The Federal Reserve has asked nine bailout-receiving banks for their plans to repay the money, according to Bloomberg. The move comes amid public debate about the merits of the Troubled Asset Relief Program, which is due to expire at the end of this year. Will the demand help make the case for TARP's extension or is putting pressure on the banks bound to backfire? Though reeling in taxpayer dollars from Wall Street is appealing, some commentators think it could tip unsteady firms over the edge.

  • Too Late to Save TARP  Daily Finance's Lisa Epstein thinks that the government is trying, desperately, to change the image of the program, which "remains unpopular with the public because of the perception that it bails out Wall Street and leaves out Main Street." But while the Fed's new demand may smooth things over a bit, she doesn't "think it will help win support for [the] continuation" of the program. Only a drastic change in compensation packages and reversal of the money flow back to non-Wall Street institutions will do that.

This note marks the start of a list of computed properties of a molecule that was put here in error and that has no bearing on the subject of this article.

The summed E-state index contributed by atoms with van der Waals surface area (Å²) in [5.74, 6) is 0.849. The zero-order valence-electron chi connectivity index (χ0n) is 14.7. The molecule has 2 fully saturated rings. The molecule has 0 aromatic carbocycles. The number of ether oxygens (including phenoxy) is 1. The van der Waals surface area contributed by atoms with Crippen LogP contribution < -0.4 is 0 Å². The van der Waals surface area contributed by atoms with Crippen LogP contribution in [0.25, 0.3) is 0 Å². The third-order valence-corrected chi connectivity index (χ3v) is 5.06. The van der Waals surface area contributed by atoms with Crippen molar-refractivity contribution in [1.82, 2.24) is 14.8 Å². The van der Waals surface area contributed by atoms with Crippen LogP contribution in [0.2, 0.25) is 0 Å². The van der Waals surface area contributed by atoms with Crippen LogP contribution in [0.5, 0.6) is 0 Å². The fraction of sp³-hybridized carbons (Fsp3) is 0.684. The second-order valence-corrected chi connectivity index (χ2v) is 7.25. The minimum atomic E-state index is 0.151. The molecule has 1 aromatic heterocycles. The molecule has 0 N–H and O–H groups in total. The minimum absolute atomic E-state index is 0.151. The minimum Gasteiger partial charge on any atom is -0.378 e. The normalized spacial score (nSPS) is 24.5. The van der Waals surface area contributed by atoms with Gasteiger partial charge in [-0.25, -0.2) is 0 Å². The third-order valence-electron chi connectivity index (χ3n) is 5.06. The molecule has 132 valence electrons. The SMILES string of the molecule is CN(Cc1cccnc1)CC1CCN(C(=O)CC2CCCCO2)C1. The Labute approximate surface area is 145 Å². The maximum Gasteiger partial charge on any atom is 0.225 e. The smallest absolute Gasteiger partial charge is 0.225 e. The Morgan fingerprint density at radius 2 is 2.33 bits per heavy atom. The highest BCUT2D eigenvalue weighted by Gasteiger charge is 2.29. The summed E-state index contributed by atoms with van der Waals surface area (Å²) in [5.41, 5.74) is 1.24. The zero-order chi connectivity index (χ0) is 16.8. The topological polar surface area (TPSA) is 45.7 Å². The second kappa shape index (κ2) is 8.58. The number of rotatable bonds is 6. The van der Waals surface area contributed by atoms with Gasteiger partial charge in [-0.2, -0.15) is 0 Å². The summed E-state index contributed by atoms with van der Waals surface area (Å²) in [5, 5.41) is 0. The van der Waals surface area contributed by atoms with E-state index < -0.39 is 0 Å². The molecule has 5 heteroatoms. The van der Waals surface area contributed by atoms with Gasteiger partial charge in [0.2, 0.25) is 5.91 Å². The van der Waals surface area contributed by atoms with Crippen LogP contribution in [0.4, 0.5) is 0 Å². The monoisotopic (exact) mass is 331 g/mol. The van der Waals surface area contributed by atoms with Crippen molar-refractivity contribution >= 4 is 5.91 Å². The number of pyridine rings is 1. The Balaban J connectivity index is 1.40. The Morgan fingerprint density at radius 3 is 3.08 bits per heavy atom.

• 'Probably a Bad Idea,' pronounces 24/7 Wall St.'s Douglas McIntyre. "Major banks are not out of the financial woods and their balance sheet problems will get worse in some cases." In fact, he says that "the Fed and Treasury may want to consider keeping some of the TARP funds in reserve so that they do not have to go back to Congress for new funding later"--banks may need more help, and with the new focus on the deficit, legislators are unlikely to want to give it.
  • Let's Tweak This Proposal  Bill McBride of finance blog Calculated Risk wonders, for starters, why it's the Fed and not the Treasury asking for repayment plans: "The Fed conducted the stress tests, but didn't the Treasury loan the money?" Also, he says he'd "like to see the plans," when they are submitted, "made public."